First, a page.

Optimal design of solid-oxide electrolyzer based power-to-methane systems: A comprehensive comparison between steam electrolysis and co-electrolysis

Power-to-methane technologies have been regarded as a promising alternative to offer small or large-scale, long-timescale (daily/weekly/seasonal) energy storage as well as the opportunity of utilizing CO2. The performance of the core component, the electrolyzer, largely determines how well a power-to-methane system can perform, making high-temperature solid-oxide electrolysis attractive because of its inherent high electrical ef- ficiency. More importantly, solid oxide electrolysis uniquely allows co-electrolysis of steam and CO2 for producing syngas, the composition of which can be readily, flexibly adjusted to synthesize different hydrocarbon fuels. In this paper, for both steam and co-electrolysis, we comprehensively and comparatively investigate several critical design issues of a solid oxide electrolyzer based power-to-methane system with fixed bed methanation reactor and membrane-based methane upgrading: (1) system level heat integration, (2) the impacts of operating variables (e.g., operating voltage, reactant utilization, anode/cathode feed ratio, and operating pressure of the methanation reactor and membrane) on system performances, (3) the competitiveness of the electrolyzer operation with pure oxygen production, and (4) the possibility of avoiding electrical heating, which is necessary for thermoneutral operation to heat up the electrolyzer feeds to the required temperature. To achieve this target, a multi-objective optimization platform with integrated heat cascade calculation is employed with experimentally calibrated component models. The results show that, for both steam and co-electrolysis, there is a trade-off between system efficiency and methane yield: pursuing a higher efficiency generally reduces the methane yield, which is a consequence of electrochemistry, stack cooling and system-level heat integration. Instead of sweep air, pure oxygen production is preferred only at small current density, which delivers the highest system efficiency but the lowest methane yield. When the electrolyzer operates exothermically, methane production and the total power consumption can vary in much wider ranges than those with the electrolyzer operating under thermoneutral mode, which leads to potential enhancement of operation flexibility and reliability. The co-electrolysis coupling with strongly-exothermic syngas methanation, in general, offers better heat- integration opportunity with sweep air, but less with pure oxygen production. In addition, several design heuristics, e.g., the operating pressure of the electrolyzer and methanation reactor, are concluded to potentially guide practical applications.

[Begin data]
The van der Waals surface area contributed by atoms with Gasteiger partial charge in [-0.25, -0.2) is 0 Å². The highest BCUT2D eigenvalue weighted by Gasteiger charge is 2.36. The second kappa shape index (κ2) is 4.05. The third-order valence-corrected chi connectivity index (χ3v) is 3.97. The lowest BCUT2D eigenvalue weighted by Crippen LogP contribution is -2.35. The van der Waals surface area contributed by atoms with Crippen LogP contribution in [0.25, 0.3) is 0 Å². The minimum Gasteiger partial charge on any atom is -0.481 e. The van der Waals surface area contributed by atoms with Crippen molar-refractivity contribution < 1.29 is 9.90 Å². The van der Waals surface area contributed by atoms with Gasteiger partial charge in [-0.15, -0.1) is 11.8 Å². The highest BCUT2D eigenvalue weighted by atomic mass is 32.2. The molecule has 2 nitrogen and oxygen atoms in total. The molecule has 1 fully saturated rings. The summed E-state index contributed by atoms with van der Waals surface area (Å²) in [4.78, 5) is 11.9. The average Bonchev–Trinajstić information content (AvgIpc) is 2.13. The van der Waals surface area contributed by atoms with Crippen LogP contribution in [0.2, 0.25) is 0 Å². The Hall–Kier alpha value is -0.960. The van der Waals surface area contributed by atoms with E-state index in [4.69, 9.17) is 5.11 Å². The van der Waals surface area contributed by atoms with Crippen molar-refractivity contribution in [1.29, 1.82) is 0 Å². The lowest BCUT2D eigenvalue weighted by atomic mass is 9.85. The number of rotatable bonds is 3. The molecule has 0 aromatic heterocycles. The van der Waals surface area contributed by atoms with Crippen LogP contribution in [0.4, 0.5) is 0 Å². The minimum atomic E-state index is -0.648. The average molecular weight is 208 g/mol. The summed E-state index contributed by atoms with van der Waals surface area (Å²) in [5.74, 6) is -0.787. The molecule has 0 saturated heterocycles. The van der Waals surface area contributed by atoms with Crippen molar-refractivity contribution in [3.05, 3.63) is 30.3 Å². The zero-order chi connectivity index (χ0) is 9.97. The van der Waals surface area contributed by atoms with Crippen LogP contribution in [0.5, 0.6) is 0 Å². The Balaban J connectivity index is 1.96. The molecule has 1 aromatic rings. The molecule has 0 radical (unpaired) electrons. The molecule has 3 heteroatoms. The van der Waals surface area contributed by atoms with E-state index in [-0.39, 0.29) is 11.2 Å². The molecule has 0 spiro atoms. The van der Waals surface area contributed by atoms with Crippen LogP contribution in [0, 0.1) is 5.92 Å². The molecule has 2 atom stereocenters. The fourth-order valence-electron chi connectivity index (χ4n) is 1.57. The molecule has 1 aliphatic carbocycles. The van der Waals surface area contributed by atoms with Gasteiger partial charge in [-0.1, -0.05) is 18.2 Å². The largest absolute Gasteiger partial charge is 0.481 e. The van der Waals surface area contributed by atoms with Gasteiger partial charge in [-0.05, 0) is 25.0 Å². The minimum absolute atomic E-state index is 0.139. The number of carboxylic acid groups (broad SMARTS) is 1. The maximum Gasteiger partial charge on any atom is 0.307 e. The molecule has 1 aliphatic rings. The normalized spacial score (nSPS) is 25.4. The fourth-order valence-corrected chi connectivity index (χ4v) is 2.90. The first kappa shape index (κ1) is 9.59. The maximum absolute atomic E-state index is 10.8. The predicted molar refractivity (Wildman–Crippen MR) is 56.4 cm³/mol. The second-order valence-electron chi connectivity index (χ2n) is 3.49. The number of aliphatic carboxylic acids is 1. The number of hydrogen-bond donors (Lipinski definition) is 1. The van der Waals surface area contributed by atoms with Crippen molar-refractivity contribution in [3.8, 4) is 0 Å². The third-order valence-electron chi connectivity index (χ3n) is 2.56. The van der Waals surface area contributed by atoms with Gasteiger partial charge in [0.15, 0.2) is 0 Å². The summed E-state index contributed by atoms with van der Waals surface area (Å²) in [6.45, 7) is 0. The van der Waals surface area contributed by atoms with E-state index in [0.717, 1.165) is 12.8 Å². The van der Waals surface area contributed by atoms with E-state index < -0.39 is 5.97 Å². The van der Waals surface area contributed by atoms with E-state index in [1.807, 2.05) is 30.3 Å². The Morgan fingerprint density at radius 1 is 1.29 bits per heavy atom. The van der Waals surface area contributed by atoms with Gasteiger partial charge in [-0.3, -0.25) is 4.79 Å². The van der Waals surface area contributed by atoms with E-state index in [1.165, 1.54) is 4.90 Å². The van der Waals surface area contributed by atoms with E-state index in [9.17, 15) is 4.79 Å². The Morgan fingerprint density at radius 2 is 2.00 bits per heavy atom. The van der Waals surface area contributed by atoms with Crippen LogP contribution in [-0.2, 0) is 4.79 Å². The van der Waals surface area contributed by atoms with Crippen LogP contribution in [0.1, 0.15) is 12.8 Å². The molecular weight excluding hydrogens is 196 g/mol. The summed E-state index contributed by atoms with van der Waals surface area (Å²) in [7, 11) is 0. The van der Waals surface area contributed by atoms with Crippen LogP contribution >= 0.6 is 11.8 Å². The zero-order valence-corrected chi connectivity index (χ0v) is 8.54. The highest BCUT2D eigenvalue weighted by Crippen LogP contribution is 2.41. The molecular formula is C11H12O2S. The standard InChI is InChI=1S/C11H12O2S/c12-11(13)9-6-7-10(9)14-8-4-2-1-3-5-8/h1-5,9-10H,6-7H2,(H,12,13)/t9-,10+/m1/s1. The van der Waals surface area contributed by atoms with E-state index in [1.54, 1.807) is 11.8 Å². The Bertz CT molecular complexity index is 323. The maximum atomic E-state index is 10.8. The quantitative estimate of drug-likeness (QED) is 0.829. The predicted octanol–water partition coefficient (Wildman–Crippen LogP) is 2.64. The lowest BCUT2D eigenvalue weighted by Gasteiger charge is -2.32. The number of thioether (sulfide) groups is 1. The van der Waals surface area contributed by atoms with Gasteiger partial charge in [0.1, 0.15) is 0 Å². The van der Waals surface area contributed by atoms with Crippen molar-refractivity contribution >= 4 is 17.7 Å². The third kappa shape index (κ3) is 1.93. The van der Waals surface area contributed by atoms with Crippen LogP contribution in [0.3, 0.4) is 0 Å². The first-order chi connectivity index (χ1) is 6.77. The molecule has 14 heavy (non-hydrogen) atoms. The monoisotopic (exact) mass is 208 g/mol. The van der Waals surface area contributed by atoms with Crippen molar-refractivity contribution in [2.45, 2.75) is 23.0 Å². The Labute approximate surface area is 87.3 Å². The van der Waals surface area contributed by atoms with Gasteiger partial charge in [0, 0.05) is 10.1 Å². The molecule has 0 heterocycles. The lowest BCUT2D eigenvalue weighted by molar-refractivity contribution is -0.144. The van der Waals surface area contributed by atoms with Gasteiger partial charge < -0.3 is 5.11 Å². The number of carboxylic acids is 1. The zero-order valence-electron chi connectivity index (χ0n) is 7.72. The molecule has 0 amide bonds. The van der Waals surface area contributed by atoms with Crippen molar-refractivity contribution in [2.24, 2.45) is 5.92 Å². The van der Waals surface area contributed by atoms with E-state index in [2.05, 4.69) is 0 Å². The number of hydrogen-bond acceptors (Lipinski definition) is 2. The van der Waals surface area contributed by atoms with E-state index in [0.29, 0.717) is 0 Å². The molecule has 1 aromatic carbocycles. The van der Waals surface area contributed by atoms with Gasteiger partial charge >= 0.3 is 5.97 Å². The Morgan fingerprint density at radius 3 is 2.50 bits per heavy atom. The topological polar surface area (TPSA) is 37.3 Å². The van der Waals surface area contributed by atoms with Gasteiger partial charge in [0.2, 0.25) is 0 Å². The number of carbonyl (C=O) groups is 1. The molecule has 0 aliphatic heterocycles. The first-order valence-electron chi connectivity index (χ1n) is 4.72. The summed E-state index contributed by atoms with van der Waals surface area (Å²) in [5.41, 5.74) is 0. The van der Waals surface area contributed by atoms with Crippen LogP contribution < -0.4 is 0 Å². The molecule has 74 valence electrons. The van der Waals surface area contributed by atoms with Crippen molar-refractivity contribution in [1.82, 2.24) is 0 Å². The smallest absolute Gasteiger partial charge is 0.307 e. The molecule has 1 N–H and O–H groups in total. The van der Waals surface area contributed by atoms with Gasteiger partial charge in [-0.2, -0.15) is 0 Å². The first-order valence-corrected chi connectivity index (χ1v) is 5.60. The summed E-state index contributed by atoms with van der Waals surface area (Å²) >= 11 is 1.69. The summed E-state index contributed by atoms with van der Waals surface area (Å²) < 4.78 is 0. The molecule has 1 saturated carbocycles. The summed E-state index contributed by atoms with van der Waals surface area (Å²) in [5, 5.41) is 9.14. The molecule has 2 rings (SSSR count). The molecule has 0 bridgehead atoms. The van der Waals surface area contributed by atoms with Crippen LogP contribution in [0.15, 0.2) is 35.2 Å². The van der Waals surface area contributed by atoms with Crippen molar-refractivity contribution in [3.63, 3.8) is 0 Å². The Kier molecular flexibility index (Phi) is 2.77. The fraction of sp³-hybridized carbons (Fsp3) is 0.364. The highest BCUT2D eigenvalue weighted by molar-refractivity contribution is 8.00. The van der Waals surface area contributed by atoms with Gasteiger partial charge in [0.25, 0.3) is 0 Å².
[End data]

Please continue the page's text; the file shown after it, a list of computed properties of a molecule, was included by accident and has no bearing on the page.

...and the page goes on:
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Applied Energy -Barking then Oxford-

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 Record created 2017-11-10, last modified 2018-09-18

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